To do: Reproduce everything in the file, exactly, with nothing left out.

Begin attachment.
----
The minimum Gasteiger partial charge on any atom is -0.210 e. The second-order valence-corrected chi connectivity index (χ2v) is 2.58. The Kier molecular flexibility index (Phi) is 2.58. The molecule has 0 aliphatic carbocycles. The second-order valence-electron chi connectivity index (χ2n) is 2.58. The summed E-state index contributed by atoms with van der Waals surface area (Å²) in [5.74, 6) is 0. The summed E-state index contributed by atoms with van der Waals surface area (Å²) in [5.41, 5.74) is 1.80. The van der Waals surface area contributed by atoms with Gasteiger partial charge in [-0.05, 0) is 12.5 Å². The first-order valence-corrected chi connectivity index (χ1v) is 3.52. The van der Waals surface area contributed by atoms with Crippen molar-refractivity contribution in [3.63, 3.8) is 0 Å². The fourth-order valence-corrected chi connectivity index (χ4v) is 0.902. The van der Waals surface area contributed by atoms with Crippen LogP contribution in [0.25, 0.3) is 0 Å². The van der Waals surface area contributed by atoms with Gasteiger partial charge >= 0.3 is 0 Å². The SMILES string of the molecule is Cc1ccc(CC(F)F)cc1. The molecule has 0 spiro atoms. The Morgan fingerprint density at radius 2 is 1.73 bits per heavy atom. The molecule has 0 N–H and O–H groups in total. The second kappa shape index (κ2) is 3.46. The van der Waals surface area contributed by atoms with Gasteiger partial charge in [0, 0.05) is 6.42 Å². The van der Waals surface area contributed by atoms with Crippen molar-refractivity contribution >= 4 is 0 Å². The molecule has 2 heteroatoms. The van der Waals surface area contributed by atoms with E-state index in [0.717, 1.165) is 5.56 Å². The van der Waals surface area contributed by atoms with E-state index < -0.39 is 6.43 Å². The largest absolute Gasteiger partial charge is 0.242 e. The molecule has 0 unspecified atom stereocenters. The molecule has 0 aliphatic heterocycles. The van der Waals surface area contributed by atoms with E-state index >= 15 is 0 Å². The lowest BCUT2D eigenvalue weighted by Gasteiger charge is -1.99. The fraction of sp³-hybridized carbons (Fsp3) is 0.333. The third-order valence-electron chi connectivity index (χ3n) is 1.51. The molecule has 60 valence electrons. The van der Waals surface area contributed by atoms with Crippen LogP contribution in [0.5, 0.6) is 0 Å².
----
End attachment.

The minimum Gasteiger partial charge on any atom is -0.210 e. The second-order valence-corrected chi connectivity index (χ2v) is 2.58. The Kier molecular flexibility index (Phi) is 2.58. The molecule has 0 aliphatic carbocycles. The second-order valence-electron chi connectivity index (χ2n) is 2.58. The summed E-state index contributed by atoms with van der Waals surface area (Å²) in [5.74, 6) is 0. The summed E-state index contributed by atoms with van der Waals surface area (Å²) in [5.41, 5.74) is 1.80. The van der Waals surface area contributed by atoms with Gasteiger partial charge in [-0.05, 0) is 12.5 Å². The first-order valence-corrected chi connectivity index (χ1v) is 3.52. The van der Waals surface area contributed by atoms with Crippen molar-refractivity contribution in [3.63, 3.8) is 0 Å². The fourth-order valence-corrected chi connectivity index (χ4v) is 0.902. The van der Waals surface area contributed by atoms with Crippen LogP contribution in [0.25, 0.3) is 0 Å². The van der Waals surface area contributed by atoms with Gasteiger partial charge >= 0.3 is 0 Å². The SMILES string of the molecule is Cc1ccc(CC(F)F)cc1. The molecule has 0 spiro atoms. The Morgan fingerprint density at radius 2 is 1.73 bits per heavy atom. The molecule has 0 N–H and O–H groups in total. The second kappa shape index (κ2) is 3.46. The van der Waals surface area contributed by atoms with Gasteiger partial charge in [0, 0.05) is 6.42 Å². The van der Waals surface area contributed by atoms with Crippen molar-refractivity contribution >= 4 is 0 Å². The molecule has 2 heteroatoms. The van der Waals surface area contributed by atoms with E-state index in [0.717, 1.165) is 5.56 Å². The van der Waals surface area contributed by atoms with E-state index < -0.39 is 6.43 Å². The largest absolute Gasteiger partial charge is 0.242 e. The molecule has 0 unspecified atom stereocenters. The molecule has 0 aliphatic heterocycles. The van der Waals surface area contributed by atoms with E-state index >= 15 is 0 Å². The lowest BCUT2D eigenvalue weighted by Gasteiger charge is -1.99. The fraction of sp³-hybridized carbons (Fsp3) is 0.333. The third-order valence-electron chi connectivity index (χ3n) is 1.51. The molecule has 60 valence electrons. The van der Waals surface area contributed by atoms with Crippen LogP contribution in [0.5, 0.6) is 0 Å².